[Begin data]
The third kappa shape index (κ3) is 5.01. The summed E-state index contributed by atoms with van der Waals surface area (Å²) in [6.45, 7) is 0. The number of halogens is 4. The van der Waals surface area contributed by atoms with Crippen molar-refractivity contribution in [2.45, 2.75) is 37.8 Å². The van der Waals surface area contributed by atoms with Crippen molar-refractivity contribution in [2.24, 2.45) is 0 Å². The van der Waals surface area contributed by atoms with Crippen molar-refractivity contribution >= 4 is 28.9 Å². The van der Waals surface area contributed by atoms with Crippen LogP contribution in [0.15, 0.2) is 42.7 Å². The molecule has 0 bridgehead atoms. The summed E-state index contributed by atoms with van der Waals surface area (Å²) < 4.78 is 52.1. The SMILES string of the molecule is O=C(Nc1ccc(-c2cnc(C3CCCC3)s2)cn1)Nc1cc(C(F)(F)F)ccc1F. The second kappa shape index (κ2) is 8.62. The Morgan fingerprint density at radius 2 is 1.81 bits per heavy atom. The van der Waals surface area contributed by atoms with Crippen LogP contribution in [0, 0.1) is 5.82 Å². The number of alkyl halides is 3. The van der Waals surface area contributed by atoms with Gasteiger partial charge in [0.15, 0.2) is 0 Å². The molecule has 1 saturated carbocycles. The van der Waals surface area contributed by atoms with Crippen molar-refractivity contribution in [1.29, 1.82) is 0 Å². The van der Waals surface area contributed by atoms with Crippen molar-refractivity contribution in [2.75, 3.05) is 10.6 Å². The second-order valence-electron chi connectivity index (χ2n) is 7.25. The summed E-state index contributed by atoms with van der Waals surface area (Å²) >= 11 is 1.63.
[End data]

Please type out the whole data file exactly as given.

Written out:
The third kappa shape index (κ3) is 5.01. The summed E-state index contributed by atoms with van der Waals surface area (Å²) in [6.45, 7) is 0. The number of halogens is 4. The van der Waals surface area contributed by atoms with Crippen molar-refractivity contribution in [2.45, 2.75) is 37.8 Å². The van der Waals surface area contributed by atoms with Crippen molar-refractivity contribution in [2.24, 2.45) is 0 Å². The van der Waals surface area contributed by atoms with Crippen molar-refractivity contribution >= 4 is 28.9 Å². The van der Waals surface area contributed by atoms with Crippen LogP contribution in [0.15, 0.2) is 42.7 Å². The molecule has 0 bridgehead atoms. The summed E-state index contributed by atoms with van der Waals surface area (Å²) < 4.78 is 52.1. The SMILES string of the molecule is O=C(Nc1ccc(-c2cnc(C3CCCC3)s2)cn1)Nc1cc(C(F)(F)F)ccc1F. The second kappa shape index (κ2) is 8.62. The Morgan fingerprint density at radius 2 is 1.81 bits per heavy atom. The van der Waals surface area contributed by atoms with Crippen LogP contribution in [0, 0.1) is 5.82 Å². The number of alkyl halides is 3. The van der Waals surface area contributed by atoms with Gasteiger partial charge in [0.15, 0.2) is 0 Å². The molecule has 1 saturated carbocycles. The van der Waals surface area contributed by atoms with Crippen molar-refractivity contribution in [1.29, 1.82) is 0 Å². The van der Waals surface area contributed by atoms with Crippen molar-refractivity contribution in [2.75, 3.05) is 10.6 Å². The second-order valence-electron chi connectivity index (χ2n) is 7.25. The summed E-state index contributed by atoms with van der Waals surface area (Å²) >= 11 is 1.63.